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(61:38, Symbioses Music & Musea Records)
TRACK LIST: 1. Family Portrait 8:56 2. Guardian Angel 9:10 3. Lost 6:33 4. How Much More 12:14 5. Silence of the Night 2:46 6. The Gift of Tears 7:07 7. Anat 14:52 LINEUP: Michael Hos – vocals Ron Mozer – keyboards Sylvester Vogelenzang de Jong – guitar Rene van Haaren – drums Casper Kroon – bass
Prolusion. ULYSSES, from Holland, was founded back in 1998 by guitarist Jong and keyboard player Ron Mozer. 2001 saw the release of their first demo, while in 2003 their first official album "Symbioses" was issued. "The Gift of Tears" is their second outing, released in the US in November 2008 and in March 2009 it was made available to the rest of the world through a distribution deal with French label Musea Records.
Analysis. Progressive metal has grown to be a rather popular style during the last 20 years, with a plethora of bands supplying what seems to be a steadily growing fan-base. During the three decades that have passed since the genre more or less was formed by acts like Black Sabbath, Mercyful Fate, King Diamond, Fates Warning and Voivod, it has blossomed out into many and diverse expressions. There are many examples of artists exploring these musical territories that are highly inventive, creative and adventurous; artists working hard to break down musical barriers to create new and previously unheard stylistic expressions. Some prefer to tread where others have already paved the ground, and this Dutch outfit falls into this category. As far as musical similarities go, this band reminds me of artists like Candlemass and Threshold, at least to some extent. There's a fair bit of ‘80s heavy metal in the sound of this production as well, and a general mood and atmosphere that makes me associate this creation more with ‘80s metal acts than contemporary progressive metal bands. Slow, drawn out and heavy guitar riffs are a dominating feature on all tracks here. We're served a few instances of staccato riff barrages, some acoustic guitar wanderings and a select few riff patterns of the quirkier ilk, but first and foremost the heavy elongated riff forms the foundation of these compositions. Partially contrasting the guitar and partially harmonizing with are various guises of keyboards, most often in the shape of an organ but more modern sounding synths are utilized as well, and on a few occasions the piano gets to add some finer melodic touches to a piece. The vocals have a major role on this production. As the guitars create a sonic foundation to a much greater extent than forming distinct themes, the powerful singing of Michael Hos is central in the vocal sections of the compositions, carrying the melodious elements of the music. As for the non-vocal parts, both keyboards and guitars are given ample room to deliver soloing, covering this aspect of the songs in a more than decent manner. The performances are nice enough, Hos has a strong melodic voice, slightly accented and with a tad too much power at times, but not to the extent of being a weakness, and the rhythm section is steady, with the drummer adding some inventive, fluent touches on occasion. But there's nothing here I haven't heard before, the performances aren't of such a unique quality that they are interesting in themselves and the compositions are a bit on the weak side. Seeing as most tracks are above the 5 minute mark and two doubling on that, I'll have to admit that both varieties of songs come across as overly long. There's a lack of gripping, intriguing and compelling moods set up and explored to cater to my taste-buds, the songs are predictable and too often end up as meandering in my opinion. The finer details are lacking, and with a few select notable exceptions the band opts for the use of melodramatics rather than contrasts and textured soundscapes to create nerve and tension: where I for my sake prefer the latter over the former.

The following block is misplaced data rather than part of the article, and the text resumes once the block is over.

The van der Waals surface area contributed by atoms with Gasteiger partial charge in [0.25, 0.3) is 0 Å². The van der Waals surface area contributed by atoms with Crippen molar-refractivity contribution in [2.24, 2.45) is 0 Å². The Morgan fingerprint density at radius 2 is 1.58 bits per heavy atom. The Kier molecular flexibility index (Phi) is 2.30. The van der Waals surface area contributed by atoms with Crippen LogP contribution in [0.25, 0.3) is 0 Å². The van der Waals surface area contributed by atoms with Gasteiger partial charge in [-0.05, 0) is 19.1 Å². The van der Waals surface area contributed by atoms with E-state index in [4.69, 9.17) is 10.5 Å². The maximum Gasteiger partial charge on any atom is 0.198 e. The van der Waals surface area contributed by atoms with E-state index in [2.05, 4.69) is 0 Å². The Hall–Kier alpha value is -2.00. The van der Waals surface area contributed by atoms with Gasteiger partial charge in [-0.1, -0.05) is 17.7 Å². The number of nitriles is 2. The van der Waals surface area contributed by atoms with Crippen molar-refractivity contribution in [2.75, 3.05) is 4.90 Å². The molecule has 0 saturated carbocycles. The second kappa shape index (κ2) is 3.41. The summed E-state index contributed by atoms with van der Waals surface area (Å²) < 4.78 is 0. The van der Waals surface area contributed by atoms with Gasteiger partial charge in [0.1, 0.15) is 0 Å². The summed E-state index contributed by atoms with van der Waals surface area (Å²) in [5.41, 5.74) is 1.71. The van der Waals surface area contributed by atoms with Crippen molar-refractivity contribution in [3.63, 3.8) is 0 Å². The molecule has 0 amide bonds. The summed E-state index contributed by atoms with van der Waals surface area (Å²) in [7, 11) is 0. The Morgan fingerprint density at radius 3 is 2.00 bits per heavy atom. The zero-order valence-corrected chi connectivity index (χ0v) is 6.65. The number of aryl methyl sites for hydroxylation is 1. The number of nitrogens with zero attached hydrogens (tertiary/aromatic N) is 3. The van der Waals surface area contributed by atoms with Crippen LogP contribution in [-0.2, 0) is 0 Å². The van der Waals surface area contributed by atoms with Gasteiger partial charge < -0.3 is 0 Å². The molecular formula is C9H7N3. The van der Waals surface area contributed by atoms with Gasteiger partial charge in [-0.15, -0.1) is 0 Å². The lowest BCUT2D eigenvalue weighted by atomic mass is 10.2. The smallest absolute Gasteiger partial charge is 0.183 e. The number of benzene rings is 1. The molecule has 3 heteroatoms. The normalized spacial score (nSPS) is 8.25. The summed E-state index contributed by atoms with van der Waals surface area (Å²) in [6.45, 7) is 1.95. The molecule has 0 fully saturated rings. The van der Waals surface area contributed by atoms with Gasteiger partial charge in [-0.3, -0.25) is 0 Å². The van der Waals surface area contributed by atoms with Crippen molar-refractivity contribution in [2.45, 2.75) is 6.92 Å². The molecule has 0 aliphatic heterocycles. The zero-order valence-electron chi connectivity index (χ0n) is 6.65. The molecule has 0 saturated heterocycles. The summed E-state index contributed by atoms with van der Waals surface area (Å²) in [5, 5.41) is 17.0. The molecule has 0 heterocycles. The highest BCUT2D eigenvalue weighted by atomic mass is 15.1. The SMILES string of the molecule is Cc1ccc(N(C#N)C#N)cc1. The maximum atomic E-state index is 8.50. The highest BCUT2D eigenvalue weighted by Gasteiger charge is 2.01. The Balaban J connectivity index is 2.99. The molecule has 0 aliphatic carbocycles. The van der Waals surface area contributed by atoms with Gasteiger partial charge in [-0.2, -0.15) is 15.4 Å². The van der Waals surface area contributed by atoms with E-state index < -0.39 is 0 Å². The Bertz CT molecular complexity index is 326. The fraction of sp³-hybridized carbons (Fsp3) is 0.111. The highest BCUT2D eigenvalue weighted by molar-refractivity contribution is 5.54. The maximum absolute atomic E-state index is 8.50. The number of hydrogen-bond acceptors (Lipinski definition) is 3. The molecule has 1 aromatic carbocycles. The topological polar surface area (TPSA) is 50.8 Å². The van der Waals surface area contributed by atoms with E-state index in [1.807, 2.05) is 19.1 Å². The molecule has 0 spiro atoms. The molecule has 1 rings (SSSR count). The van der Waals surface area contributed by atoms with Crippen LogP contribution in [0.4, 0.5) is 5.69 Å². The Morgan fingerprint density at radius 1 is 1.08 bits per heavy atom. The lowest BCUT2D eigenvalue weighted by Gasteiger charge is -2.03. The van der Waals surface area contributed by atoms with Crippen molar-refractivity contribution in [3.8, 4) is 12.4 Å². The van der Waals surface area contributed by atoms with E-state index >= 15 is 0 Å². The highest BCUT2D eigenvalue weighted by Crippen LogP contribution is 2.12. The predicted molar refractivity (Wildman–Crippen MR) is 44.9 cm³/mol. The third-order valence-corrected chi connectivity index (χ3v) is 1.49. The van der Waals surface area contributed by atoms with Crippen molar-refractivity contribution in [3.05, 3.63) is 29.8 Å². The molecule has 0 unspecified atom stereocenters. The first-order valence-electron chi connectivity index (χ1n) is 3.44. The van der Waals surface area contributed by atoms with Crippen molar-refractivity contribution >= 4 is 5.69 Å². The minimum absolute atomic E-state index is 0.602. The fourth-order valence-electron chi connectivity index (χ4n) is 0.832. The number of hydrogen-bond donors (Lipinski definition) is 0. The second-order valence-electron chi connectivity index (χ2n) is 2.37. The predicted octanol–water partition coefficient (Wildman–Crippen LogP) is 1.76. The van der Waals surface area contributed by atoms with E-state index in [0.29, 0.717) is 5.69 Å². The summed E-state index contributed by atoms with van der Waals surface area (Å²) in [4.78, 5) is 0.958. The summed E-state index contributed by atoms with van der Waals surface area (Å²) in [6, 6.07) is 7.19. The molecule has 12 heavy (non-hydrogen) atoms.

Conclusion. Predictable in nature and not very imaginative or adventurous, this is a production that won't cater to the needs of the avid fan of truly progressive music. Those who enjoy the slow and heavy variety of progressive metal might find this creation to be of interest. Especially the younger fans of the genre I imagine. Others might want to investigate this act a bit more to see if this is to their liking or not.
OMB=Olav M Bjornsen: May 12, 2009
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